Magnesium is such an important, but often overlooked mineral found in the human body. It’s a vital nutrient for over 300 enzyme reactions in the body, essential for a wide range of functions.
Why is magnesium important?
When you take in enough magnesium through your diet (or occasionally through supplementation), it can help in the following ways:
- Muscle and nerve regulation
- Energy production
- Blood sugar balance
- Blood pressure control
- Cholesterol balance
- Healthy bone formation
- Stress management
- Better sleep
- Better digestion
What happens if you don’t get enough magnesium?
When you’re deficient in magnesium, it can manifest itself in a number of early symptoms, including any of the following:
- Low energy
- Stress symptoms
- Muscle cramps and spasms
- Loss of appetite
- Nausea and vomiting
- Mood changes
- PMS symptoms
- Blood sugar imbalance
If you’re otherwise in good general health, your kidneys will compensate for your low magnesium intake by limiting the amount lost in urine. However, low magnesium intakes for a long period of time can lead to magnesium deficiency.
In addition, some medical conditions and medications interfere with your body’s magnesium absorption, or increase the amount of magnesium excreted. This can also lead to deficiency.
Some groups of people are more likely to suffer from magnesium deficiency, including people with gastrointestinal disease, type 2 diabetics, older people and adolescents.
How can you get more magnesium in your diet?
Magnesium is found naturally in many foods and is added to some fortified foods too. You can get fairly high levels of magnesium by eating a variety of foods, including the following:
- Green, leafy vegetables
- Nuts and seeds
- Beans and legumes
- Whole grains (e.g. buckwheat, rye, oats)
- Dairy foods (e.g. yoghurt)
- Fortified foods
Some of the top magnesium-rich foods are:
- Swiss chard
- Dark chocolate
- Pumpkin seeds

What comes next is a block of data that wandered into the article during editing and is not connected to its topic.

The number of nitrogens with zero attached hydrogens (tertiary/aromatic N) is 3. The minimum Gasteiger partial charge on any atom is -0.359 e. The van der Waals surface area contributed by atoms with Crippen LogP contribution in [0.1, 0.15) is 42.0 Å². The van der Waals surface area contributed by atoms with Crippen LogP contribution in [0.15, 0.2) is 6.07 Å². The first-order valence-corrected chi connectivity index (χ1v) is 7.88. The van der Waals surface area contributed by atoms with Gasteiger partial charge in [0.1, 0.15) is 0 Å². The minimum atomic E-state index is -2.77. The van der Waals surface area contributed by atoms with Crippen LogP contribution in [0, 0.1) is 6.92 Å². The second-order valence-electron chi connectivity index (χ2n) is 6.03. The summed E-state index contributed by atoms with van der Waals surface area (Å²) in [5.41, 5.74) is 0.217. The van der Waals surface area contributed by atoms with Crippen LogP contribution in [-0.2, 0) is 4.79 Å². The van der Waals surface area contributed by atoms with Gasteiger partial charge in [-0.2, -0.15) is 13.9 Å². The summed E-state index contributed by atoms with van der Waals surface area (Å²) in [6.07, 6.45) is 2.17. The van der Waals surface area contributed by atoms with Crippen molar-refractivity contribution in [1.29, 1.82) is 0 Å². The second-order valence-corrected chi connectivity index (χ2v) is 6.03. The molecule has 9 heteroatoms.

- Black beans
Should you take magnesium supplements?
Magnesium is available in dietary supplements, including many multivitamins and mineral supplements. It’s also included in some laxatives and medicines for treating heartburn and indigestion.
Certain forms of magnesium in dietary supplements are more easily absorbed by the body, such as magnesium citrate, magnesium lactate and magnesium chloride.
The recommended daily allowance for magnesium supplementation is 350-400mg.
However, if you take too much magnesium in supplement form, it can have a laxative effect, so it’s recommended that you build up your dose slowly.
Magnesium supplements can interact with interfere with some medicines, such as:
- Bisphosphonates (used to treat osteoporosis)
- High-dose zinc tablets
Medication for acid reflux or peptic ulcers can also affect magnesium uptake.
It’s best to seek professional advice before starting magnesium supplements if you’re taking any medication.
Magnesium-rich recipe ideas
Simply blend together a handful of soaked oats, one banana, one tablespoon of almond butter and one square of dark chocolate with milk, live yoghurt or kefir until you get the desired consistency.
Tofu Stir Fry
Cook a portion of buckwheat noodles in water according to the instructions on the packaging. Stir fry some tofu cubes, then add broccoli, mushrooms and pak choy in a little coconut oil. Add ginger, garlic, tamari sauce and toss everything together with the noodles. Top with lightly toasted pumpkin seeds and serve.
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